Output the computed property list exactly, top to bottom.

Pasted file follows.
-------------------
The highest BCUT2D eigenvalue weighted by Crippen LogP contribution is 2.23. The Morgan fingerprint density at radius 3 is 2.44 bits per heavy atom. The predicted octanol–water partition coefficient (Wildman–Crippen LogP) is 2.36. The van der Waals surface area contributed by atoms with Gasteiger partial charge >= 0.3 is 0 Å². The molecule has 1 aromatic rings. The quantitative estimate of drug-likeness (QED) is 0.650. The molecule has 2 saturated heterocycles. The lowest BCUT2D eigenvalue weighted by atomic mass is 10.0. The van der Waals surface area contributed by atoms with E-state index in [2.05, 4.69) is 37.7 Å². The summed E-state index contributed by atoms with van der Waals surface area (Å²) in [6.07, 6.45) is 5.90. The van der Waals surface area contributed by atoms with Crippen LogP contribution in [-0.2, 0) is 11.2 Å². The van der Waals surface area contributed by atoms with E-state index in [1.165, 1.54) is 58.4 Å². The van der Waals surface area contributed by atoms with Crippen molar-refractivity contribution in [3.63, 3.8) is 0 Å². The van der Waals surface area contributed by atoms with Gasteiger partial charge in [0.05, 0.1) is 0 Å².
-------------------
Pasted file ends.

The highest BCUT2D eigenvalue weighted by Crippen LogP contribution is 2.23. The Morgan fingerprint density at radius 3 is 2.44 bits per heavy atom. The predicted octanol–water partition coefficient (Wildman–Crippen LogP) is 2.36. The van der Waals surface area contributed by atoms with Gasteiger partial charge >= 0.3 is 0 Å². The molecule has 1 aromatic rings. The quantitative estimate of drug-likeness (QED) is 0.650. The molecule has 2 saturated heterocycles. The lowest BCUT2D eigenvalue weighted by atomic mass is 10.0. The van der Waals surface area contributed by atoms with E-state index in [2.05, 4.69) is 37.7 Å². The summed E-state index contributed by atoms with van der Waals surface area (Å²) in [6.07, 6.45) is 5.90. The van der Waals surface area contributed by atoms with Crippen LogP contribution in [-0.2, 0) is 11.2 Å². The van der Waals surface area contributed by atoms with E-state index in [1.165, 1.54) is 58.4 Å². The van der Waals surface area contributed by atoms with Crippen molar-refractivity contribution in [3.63, 3.8) is 0 Å². The van der Waals surface area contributed by atoms with Gasteiger partial charge in [0.05, 0.1) is 0 Å².